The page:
|Publication number||US5810999 A|
|Application number||US 08/757,472|
|Publication date||Sep 22, 1998|
|Filing date||Nov 27, 1996|
|Priority date||Nov 27, 1996|
|Also published as||CA2267941A1, EP0946434A1, WO1998023545A1|
|Publication number||08757472, 757472, US 5810999 A, US 5810999A, US-A-5810999, US5810999 A, US5810999A|
|Inventors||Steven P. Bachand, Raymond P. Denkewicz, Jr., Mark A. Bollinger, Francis M. Lubrano|
|Original Assignee||Fountainhead Technologies, Inc.|
|Export Citation||BiBTeX, EndNote, RefMan|
|Patent Citations (13), Referenced by (37), Classifications (18), Legal Events (10)|
|External Links: USPTO, USPTO Assignment, Espacenet|
The invention relates to a water purifier for treating water.
Water must be effectively treated before it can be used in confined volumes such as swimming pools, hot tubs and spas, which are highly susceptible to rapid microorganism growth and can become health hazards if not properly and regularly treated. Common methods of treating water to kill microorganisms include manually adding chlorine.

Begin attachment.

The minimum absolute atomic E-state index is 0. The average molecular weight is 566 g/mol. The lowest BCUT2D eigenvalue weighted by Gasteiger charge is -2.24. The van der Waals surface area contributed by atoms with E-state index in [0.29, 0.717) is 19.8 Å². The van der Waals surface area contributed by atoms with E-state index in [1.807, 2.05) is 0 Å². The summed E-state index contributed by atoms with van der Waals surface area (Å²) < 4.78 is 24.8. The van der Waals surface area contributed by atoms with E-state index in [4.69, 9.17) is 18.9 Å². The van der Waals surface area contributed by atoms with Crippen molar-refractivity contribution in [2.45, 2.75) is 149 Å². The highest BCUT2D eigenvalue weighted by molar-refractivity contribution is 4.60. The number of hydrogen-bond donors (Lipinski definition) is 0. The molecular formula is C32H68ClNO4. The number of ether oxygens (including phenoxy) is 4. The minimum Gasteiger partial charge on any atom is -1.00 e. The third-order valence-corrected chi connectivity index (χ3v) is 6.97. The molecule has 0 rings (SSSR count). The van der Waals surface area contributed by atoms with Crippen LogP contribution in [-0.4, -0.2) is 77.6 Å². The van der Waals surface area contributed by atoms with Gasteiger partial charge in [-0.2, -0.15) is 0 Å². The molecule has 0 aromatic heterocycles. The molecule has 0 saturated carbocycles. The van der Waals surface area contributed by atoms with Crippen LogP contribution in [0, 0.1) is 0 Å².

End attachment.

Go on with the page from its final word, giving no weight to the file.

In recent years, alternative water treatment methods have been developed that employ flow-through water purifiers that kill microorganisms in the water flowing through the purifiers. Examples of this type of water purifier are described in the applicants' prior U.S. Pat. No. 4,608,247 and pending U.S. Ser. No. 08/439,214, which are incorporated herein by reference. These systems have advantageously employed flow-through canisters containing compatible water purification materials to effectively kill most types of microorganisms common to swimming pools, hot tubs, and spas. Suitable oxidizing materials include halogens, such as chlorine or bromine, or peroxides such as potassium peroxymonosulfate. Suitable silver-containing materials are described, for example, in U.S. Pat. No. 5,352,369 and in U.S. Ser. No. 08/628,405, entitled "Self-Regulating Water Purification Composition" and filed Apr. 5, 1996, which are incorporated herein by reference. Examples of these purification materials include silver metal on a support. The support can be a ceramic and can include an inorganic oxide, e.g., an aluminum oxide. The silver can be chemically deposited on the ceramic support or dispersed as a powder, shavings, or turnings with the ceramic support. The purification material can include a second metal, preferably zinc, copper, aluminum, iron, or manganese, most preferably, zinc.